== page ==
Double Member County

Published in The History of Parliament: the House of Commons 1754-1790, ed. L. Namier, J. Brooke., 1964
Available from Boydell and Brewer

Background Information

Number of voters:

about 5,000


17 Apr. 1754Sir Cordell Firebrace 
 John Affleck 
20 Apr. 1759Rowland Holt vice Firebrace, deceased 
8 Apr. 1761Rowland Holt 
 Thomas Charles Bunbury 
30 Mar. 1768Sir John Rous 
 Sir Thomas Charles Bunbury 
18 Dec. 1771Rowland Holt vice Rouse, deceased 
19 Oct. 1774Sir Thomas Charles Bunbury 
 Rowland Holt 
27 Sept. 1780Sir Thomas Charles Bunbury 
 Sir John Rous 
7 Apr. 1784Sir John Rous1652
 Sir Thomas Charles Bunbury739

Main Article

There was no dominant aristocratic interest in the county; the choice of Members lay with the country gentlemen. Sir Cordell Firebrace and John Affleck, returned unopposed in 1754, ranked as Tories, and so did Rowland Holt. When Affleck declined to stand again in 1761, the Rev. Sir William Bunbury, who had inherited the Suffolk estates of his uncle Sir Thomas Hanmer, M.P. for Suffolk 1710-27, put up his son, Thomas Charles, who was not yet of age and ‘then upon his travels’;1 Sir John Rous was another candidate. According to a paper ‘handed about at that time, and universally supposed to be wrote by Mr. Affleck’,2 William Bunbury, Holt and Rous met at Affleck’s lodgings; Rous declared his readiness to stand down; whereupon William Bunbury proposed that if by 1768 Holt ‘is not tired of Parliament ... he and my son do then draw lots which shall give up to Sir John Rous’; to which Holt agreed. At the general meeting at Stowmarket, 22 Jan. 1761, some of Rous’s friends insisted on his being nominated but finally gave in on its being unanimously agreed that he should ‘be supported on the first vacancy’, or if none happened, that Bunbury and Holt should draw lots before the next general election, as proposed by Sir William.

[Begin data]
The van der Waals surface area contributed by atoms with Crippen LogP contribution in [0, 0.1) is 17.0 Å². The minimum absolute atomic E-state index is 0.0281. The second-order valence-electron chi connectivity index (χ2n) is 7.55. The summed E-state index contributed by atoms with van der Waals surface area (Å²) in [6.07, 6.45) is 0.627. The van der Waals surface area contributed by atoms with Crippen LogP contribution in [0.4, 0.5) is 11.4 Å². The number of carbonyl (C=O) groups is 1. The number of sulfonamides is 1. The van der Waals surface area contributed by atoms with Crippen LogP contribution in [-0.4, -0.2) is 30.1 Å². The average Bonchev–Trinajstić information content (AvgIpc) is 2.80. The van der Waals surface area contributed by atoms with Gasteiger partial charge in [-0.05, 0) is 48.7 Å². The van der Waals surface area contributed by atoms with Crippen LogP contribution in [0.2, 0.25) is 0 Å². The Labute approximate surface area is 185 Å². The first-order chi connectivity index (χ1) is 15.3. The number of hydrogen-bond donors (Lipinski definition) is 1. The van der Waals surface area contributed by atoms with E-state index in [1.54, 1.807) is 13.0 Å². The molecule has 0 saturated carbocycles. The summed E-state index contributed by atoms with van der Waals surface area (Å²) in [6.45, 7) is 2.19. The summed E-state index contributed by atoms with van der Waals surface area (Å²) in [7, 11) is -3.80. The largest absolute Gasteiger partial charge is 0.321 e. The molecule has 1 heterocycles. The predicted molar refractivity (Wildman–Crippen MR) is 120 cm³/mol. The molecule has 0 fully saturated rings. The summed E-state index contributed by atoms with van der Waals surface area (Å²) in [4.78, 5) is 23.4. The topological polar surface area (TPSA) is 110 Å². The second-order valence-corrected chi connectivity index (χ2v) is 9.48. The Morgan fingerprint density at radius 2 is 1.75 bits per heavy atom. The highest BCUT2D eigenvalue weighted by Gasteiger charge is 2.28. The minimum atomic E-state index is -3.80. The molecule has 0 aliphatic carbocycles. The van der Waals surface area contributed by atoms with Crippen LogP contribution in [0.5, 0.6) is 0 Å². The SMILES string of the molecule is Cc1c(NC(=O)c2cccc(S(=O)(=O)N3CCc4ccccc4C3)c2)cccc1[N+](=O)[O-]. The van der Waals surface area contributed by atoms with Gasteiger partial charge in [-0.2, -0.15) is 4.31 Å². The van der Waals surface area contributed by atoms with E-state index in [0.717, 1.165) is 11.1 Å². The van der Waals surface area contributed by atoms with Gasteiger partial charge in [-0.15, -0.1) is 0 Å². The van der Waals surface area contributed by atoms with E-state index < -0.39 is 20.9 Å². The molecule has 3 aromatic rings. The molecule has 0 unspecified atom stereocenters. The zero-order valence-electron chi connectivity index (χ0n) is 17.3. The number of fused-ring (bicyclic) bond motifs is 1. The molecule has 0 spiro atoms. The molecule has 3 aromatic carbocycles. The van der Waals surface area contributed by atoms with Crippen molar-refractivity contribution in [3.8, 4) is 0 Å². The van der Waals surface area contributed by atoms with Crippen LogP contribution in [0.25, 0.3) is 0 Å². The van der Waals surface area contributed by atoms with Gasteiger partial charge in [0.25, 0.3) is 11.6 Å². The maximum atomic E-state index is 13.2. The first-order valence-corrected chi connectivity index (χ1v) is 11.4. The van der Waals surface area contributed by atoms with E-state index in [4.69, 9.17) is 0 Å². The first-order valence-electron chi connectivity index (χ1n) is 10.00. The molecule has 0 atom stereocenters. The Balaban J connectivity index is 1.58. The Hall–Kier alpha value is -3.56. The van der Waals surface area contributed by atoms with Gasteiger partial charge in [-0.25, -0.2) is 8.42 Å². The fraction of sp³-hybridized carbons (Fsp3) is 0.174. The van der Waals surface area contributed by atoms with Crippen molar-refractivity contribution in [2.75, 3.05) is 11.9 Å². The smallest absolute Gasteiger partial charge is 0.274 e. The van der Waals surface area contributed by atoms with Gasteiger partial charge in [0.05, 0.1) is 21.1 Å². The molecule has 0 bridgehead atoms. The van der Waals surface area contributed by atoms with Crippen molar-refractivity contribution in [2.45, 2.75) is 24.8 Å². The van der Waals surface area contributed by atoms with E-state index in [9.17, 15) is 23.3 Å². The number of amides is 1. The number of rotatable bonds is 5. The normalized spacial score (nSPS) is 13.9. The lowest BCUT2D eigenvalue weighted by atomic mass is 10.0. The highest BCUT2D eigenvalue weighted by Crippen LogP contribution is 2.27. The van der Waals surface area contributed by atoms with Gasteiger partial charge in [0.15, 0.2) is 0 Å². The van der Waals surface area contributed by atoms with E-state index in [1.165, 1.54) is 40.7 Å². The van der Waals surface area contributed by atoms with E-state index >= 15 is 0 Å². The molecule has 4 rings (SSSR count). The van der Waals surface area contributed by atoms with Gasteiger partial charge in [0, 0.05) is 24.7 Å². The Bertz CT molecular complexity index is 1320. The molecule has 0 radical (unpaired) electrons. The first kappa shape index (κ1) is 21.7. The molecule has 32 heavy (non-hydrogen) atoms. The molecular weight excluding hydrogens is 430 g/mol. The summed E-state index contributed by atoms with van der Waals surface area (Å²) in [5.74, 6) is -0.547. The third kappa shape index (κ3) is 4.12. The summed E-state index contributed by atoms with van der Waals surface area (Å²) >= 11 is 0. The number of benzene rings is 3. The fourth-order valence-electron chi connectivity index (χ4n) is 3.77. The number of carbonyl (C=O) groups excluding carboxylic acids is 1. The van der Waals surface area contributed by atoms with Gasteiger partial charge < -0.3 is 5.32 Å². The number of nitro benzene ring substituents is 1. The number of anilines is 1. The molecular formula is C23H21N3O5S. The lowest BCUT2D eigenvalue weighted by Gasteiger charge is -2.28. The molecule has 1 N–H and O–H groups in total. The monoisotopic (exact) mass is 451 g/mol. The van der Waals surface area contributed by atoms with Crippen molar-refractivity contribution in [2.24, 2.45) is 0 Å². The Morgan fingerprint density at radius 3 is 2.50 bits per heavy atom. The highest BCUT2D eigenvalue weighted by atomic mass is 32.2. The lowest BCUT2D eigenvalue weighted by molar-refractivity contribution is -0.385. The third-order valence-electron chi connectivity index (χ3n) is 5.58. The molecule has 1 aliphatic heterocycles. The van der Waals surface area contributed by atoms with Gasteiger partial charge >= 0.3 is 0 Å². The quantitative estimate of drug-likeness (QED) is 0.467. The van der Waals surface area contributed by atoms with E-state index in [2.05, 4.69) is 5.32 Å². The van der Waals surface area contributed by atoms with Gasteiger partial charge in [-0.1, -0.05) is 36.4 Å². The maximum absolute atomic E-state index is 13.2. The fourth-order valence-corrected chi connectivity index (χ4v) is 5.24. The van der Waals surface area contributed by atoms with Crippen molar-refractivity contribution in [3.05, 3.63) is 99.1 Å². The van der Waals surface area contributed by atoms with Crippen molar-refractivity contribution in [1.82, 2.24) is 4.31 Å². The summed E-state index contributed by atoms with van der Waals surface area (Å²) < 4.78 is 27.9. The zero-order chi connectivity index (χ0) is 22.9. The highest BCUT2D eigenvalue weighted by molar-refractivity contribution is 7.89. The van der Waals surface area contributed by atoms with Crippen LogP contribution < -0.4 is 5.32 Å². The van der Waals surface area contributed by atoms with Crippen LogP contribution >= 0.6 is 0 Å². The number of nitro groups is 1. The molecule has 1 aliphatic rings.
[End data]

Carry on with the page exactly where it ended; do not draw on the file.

However, at the county meeting on 6 Nov. 1767, neither would stand down for Rous, and all three were nominated; but Holt, seeing himself abandoned by some of his previous supporters, three days later withdrew his candidature, and Bunbury and Rous were returned unopposed. On Rous’s death, 31 Oct. 1771, his son, Sir John Rous, meant to stand; but when Holt declared his candidature, Rous withdrew at the county meeting on 13 Nov. There was no contest in 1774. In 1780 Rous was determined to stand, and Holt withdrew. In 1784 Joshua Grigby seems to have intervened shortly before the election, but on the first day’s poll so much outdistanced Bunbury that the next morning (8 Apr.) Bunbury gave up the contest. The Ipswich Journal wrote on 10 Apr.:

The determined sense of the freeholders of the county of Suffolk to oppose the views of the friends to the Coalition, was decidedly shown by ... their firm and generous support of Sir John Rous and Mr. Grigby on the day of election. And let it be ever remembered ... that not a house was opened during the time of the contest.

Author: Sir Lewis Namier


  • 1. Hist. Four Last Elections for Suff. 1772.
  • 2. Ibid. where the paper is reproduced. A copy of the original is in the East Suff. RO.